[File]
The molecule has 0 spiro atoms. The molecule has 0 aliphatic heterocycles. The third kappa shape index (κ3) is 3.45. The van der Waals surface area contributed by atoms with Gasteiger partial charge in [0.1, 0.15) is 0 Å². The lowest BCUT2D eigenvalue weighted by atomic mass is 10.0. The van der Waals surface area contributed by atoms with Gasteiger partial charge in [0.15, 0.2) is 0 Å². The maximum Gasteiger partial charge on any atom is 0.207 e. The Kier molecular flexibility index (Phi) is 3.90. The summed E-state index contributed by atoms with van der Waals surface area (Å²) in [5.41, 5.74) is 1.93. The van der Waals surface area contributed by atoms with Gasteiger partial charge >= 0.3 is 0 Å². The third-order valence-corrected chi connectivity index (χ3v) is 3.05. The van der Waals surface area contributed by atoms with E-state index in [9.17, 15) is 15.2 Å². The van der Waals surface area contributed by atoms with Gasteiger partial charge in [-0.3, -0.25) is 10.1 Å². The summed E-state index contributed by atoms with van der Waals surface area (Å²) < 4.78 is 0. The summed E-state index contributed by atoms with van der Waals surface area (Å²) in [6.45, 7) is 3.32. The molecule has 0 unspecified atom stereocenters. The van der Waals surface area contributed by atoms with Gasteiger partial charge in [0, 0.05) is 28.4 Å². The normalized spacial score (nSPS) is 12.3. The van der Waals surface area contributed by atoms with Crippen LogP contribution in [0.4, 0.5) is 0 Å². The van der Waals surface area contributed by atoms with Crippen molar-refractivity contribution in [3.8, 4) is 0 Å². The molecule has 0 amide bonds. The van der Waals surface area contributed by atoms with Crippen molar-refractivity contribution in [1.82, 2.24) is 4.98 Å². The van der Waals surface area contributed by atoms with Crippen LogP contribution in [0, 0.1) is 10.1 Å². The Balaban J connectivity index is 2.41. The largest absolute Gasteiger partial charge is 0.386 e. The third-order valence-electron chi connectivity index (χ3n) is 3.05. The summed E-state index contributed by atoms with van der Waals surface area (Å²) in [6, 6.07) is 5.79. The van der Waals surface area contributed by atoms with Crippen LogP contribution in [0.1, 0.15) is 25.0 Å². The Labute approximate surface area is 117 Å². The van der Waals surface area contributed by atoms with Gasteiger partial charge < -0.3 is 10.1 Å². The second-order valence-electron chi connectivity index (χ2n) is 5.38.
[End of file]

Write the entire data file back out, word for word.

The molecule has 0 spiro atoms. The molecule has 0 aliphatic heterocycles. The third kappa shape index (κ3) is 3.45. The van der Waals surface area contributed by atoms with Gasteiger partial charge in [0.1, 0.15) is 0 Å². The lowest BCUT2D eigenvalue weighted by atomic mass is 10.0. The van der Waals surface area contributed by atoms with Gasteiger partial charge in [0.15, 0.2) is 0 Å². The maximum Gasteiger partial charge on any atom is 0.207 e. The Kier molecular flexibility index (Phi) is 3.90. The summed E-state index contributed by atoms with van der Waals surface area (Å²) in [5.41, 5.74) is 1.93. The van der Waals surface area contributed by atoms with Gasteiger partial charge >= 0.3 is 0 Å². The third-order valence-corrected chi connectivity index (χ3v) is 3.05. The van der Waals surface area contributed by atoms with E-state index in [9.17, 15) is 15.2 Å². The van der Waals surface area contributed by atoms with Gasteiger partial charge in [-0.3, -0.25) is 10.1 Å². The summed E-state index contributed by atoms with van der Waals surface area (Å²) < 4.78 is 0. The summed E-state index contributed by atoms with van der Waals surface area (Å²) in [6.45, 7) is 3.32. The molecule has 0 unspecified atom stereocenters. The van der Waals surface area contributed by atoms with Gasteiger partial charge in [0, 0.05) is 28.4 Å². The normalized spacial score (nSPS) is 12.3. The van der Waals surface area contributed by atoms with Crippen LogP contribution in [0.4, 0.5) is 0 Å². The van der Waals surface area contributed by atoms with Crippen molar-refractivity contribution in [3.8, 4) is 0 Å². The molecule has 0 amide bonds. The van der Waals surface area contributed by atoms with Crippen molar-refractivity contribution in [1.82, 2.24) is 4.98 Å². The van der Waals surface area contributed by atoms with Crippen LogP contribution in [0, 0.1) is 10.1 Å². The Balaban J connectivity index is 2.41. The largest absolute Gasteiger partial charge is 0.386 e. The third-order valence-electron chi connectivity index (χ3n) is 3.05. The summed E-state index contributed by atoms with van der Waals surface area (Å²) in [6, 6.07) is 5.79. The van der Waals surface area contributed by atoms with Crippen LogP contribution in [0.1, 0.15) is 25.0 Å². The Labute approximate surface area is 117 Å². The van der Waals surface area contributed by atoms with Gasteiger partial charge < -0.3 is 10.1 Å². The second-order valence-electron chi connectivity index (χ2n) is 5.38.